For the last three years, I’ve had the pleasure (and privilege) of listening in while employees talk about something near and dear to all of us—their benefits. How? By using an innovative online platform that allows us to have a live conversation with up to 1,000 people at the same time. It all takes place via text. Of course, we can ask simple poll and ranking questions, but the magic really happens by gathering answers to open-ended questions and having participants vote on each other’s answers. The platform uses the voting exercises and artificial intelligence to analyze and organize the responses in real time. Then, after a “live” session, we’re able to provide a link to other employees that further increases participation. Not only do we get results quickly, but it’s also fun—for the employers and their employees!
After facilitating these online focus groups with a wide array of participants, including bus drivers, elementary schoolteachers, college professors, administrative assistants, scientists, and technology manufacturers, I can say with confidence that the following five things are true of most employees.
I live and breathe benefits every day because it’s my job. Guess what? Employees are focused on their jobs too. And, in most cases, those jobs don’t have anything to do with benefits. That’s probably why we see stats like this:
If you or a dependent wanted to talk with a therapist, would you know where to turn?
When asked whether people were familiar with a particular benefit offered by their employer and if they would visit the vendor’s website and mobile app:
Eighty percent agreed with the answer “I don’t know.”
Sadly, the vendor had recently sent home a mailer about their services just a few weeks before!
We also regularly see comments like this one:
“I am honestly overwhelmed by how much work the siloed nature of how we work causes. You almost need a Ph.D. in many services to even use them as an employee.”
Once you’ve accepted that your people don’t know what benefits they have, you hope they know where to go when they have questions. However, stats like the ones below suggest that, unfortunately, this is not the case, regardless of the type of organization. In the best case (shown below), one-quarter of the employees who responded didn’t know where to find answers:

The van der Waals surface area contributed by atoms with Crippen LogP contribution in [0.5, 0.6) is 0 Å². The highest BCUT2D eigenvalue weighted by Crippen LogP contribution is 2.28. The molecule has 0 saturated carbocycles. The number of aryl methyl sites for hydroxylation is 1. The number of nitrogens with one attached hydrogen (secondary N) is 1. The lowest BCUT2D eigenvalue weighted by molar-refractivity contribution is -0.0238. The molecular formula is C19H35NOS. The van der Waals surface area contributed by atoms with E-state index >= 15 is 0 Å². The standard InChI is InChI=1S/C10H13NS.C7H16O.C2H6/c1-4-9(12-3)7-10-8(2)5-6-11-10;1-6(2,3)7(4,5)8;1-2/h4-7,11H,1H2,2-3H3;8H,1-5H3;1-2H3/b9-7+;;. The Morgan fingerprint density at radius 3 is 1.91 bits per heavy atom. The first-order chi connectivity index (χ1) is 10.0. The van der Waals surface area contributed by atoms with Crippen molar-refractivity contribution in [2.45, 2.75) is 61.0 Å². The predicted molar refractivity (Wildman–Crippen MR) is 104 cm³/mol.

|Corporate||Public Sector||Higher Ed|
And these are the types of comments we hear:
“Ideally, I would like to be able to find all of the info online so I can look it up whenever.”
At least they recognize that efforts are being made, but there is a lot of room for improvement.
On some level, we know it’s important to stay away from jargon. But it hits differently when you see it up close. In an online focus group, we may ask employees to define terms that we regularly use when talking about benefits. These are some of the responses we get.
“Money in my insurance coverage that can be used to cover emergencies.”
“Price reduction in order to balance fund.”
“I don’t remember.”
Health savings account:
“For me it means scrambling around at the end of the year trying to buy things to use up the money. I do see the benefit, but it's not for everyone.”
“I don’t like the time limits, it made me have to rush to use the money or lose it. Savings account with no time limit would be nice.”
Sounds like they would like an HSA if they knew, and actually understood, what it was!
While we can make some generalizations about employees and their benefits, it’s important to look for the differences.
Regardless of how people like to use a benefit or receive communications, there are likely segments of your population who are not like the others. It’s not always what you expect—and it varies by employer.
For example, a client wanted to know whether their employees were visiting doctors online:
Another client wanted to better understand communication preferences. Here’s what we found when their employees were asked to rank 6 different modes of communication:
|Employees Age 54 and Younger||Employees Age 55 and Older|
|1:1 session in person or on phone|
|Website||Meeting or webinar|
|1:1 session in person or on phone|
|Meeting or webinar||Website|
|Podcast or video||Podcast or video|
|Social media||Social media|
Do you know how your employees would respond?
This is especially true if you share what you learned. Clearly, understanding your employees’ relationship with their benefits—what they understand and value about their benefits, as well as communication preferences—helps you perform your job better. What you may not have considered is the goodwill it generates when you ask for employee input. The caveat is that they want you to report back what you heard and what you plan to do with the information.
Take a look at some comments (there are many more where these came from):
“Thank you! I hope that our input really does have an influence on the decisions that get made!”
“I like that the county is asking for our input. I feel valued.”
One additional bonus: Employees report that these sessions help them learn more about their benefits:
“I learned that my employer has a lot more benefits than I am aware of, and I need to do more research on my own to take advantage of them.”
“This was a very helpful session to really make me think about my benefits. Thank you!”
Every organization can benefit from asking their target audience—employees, participants, members, and their families—what works best for them. Having channels to gather feedback regularly is one of our 10 keys, and it’s crucial for successful communications.
We’re proud to work with organizations that value their people. If you want to learn more, we’d love to talk.
Catharine Hamrick, VP Senior Consultant, has been an HR communications professional for more than a decade, passing along her expertise to many of our largest engagements.